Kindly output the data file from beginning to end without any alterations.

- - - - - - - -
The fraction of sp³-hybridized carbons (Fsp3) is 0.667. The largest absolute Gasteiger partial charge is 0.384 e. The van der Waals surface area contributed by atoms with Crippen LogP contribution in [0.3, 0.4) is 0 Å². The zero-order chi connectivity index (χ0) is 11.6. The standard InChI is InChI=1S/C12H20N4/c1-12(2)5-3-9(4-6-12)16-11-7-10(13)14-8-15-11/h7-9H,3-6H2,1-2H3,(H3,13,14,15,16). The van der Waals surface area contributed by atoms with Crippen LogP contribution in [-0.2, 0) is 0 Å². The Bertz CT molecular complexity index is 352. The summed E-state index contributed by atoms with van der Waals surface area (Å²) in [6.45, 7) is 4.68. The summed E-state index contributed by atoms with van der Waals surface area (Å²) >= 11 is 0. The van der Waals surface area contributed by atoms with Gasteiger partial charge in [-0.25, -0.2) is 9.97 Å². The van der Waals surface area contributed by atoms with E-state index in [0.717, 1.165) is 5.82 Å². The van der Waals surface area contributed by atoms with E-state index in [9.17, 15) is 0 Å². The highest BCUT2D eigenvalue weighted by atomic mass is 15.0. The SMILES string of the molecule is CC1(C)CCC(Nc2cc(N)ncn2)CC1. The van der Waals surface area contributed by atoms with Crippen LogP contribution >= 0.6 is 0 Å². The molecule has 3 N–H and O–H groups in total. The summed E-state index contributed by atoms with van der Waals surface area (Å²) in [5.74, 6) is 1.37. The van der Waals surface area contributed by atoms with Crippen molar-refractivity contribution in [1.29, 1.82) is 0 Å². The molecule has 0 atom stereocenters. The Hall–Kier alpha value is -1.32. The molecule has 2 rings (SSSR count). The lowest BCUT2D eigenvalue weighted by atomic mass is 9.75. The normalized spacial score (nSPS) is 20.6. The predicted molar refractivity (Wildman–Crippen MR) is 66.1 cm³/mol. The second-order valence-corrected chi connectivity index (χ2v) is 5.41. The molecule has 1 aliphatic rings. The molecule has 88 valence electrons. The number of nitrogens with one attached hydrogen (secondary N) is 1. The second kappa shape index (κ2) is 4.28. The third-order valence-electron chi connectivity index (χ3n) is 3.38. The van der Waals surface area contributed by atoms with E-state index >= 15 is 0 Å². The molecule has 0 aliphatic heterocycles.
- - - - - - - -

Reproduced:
The fraction of sp³-hybridized carbons (Fsp3) is 0.667. The largest absolute Gasteiger partial charge is 0.384 e. The van der Waals surface area contributed by atoms with Crippen LogP contribution in [0.3, 0.4) is 0 Å². The zero-order chi connectivity index (χ0) is 11.6. The standard InChI is InChI=1S/C12H20N4/c1-12(2)5-3-9(4-6-12)16-11-7-10(13)14-8-15-11/h7-9H,3-6H2,1-2H3,(H3,13,14,15,16). The van der Waals surface area contributed by atoms with Crippen LogP contribution in [-0.2, 0) is 0 Å². The Bertz CT molecular complexity index is 352. The summed E-state index contributed by atoms with van der Waals surface area (Å²) in [6.45, 7) is 4.68. The summed E-state index contributed by atoms with van der Waals surface area (Å²) >= 11 is 0. The van der Waals surface area contributed by atoms with Gasteiger partial charge in [-0.25, -0.2) is 9.97 Å². The van der Waals surface area contributed by atoms with E-state index in [0.717, 1.165) is 5.82 Å². The van der Waals surface area contributed by atoms with E-state index in [9.17, 15) is 0 Å². The highest BCUT2D eigenvalue weighted by atomic mass is 15.0. The SMILES string of the molecule is CC1(C)CCC(Nc2cc(N)ncn2)CC1. The van der Waals surface area contributed by atoms with Crippen LogP contribution >= 0.6 is 0 Å². The molecule has 3 N–H and O–H groups in total. The summed E-state index contributed by atoms with van der Waals surface area (Å²) in [5.74, 6) is 1.37. The van der Waals surface area contributed by atoms with Crippen molar-refractivity contribution in [1.29, 1.82) is 0 Å². The molecule has 0 atom stereocenters. The Hall–Kier alpha value is -1.32. The molecule has 2 rings (SSSR count). The lowest BCUT2D eigenvalue weighted by atomic mass is 9.75. The normalized spacial score (nSPS) is 20.6. The predicted molar refractivity (Wildman–Crippen MR) is 66.1 cm³/mol. The second-order valence-corrected chi connectivity index (χ2v) is 5.41. The molecule has 1 aliphatic rings. The molecule has 88 valence electrons. The number of nitrogens with one attached hydrogen (secondary N) is 1. The second kappa shape index (κ2) is 4.28. The third-order valence-electron chi connectivity index (χ3n) is 3.38. The van der Waals surface area contributed by atoms with E-state index >= 15 is 0 Å². The molecule has 0 aliphatic heterocycles.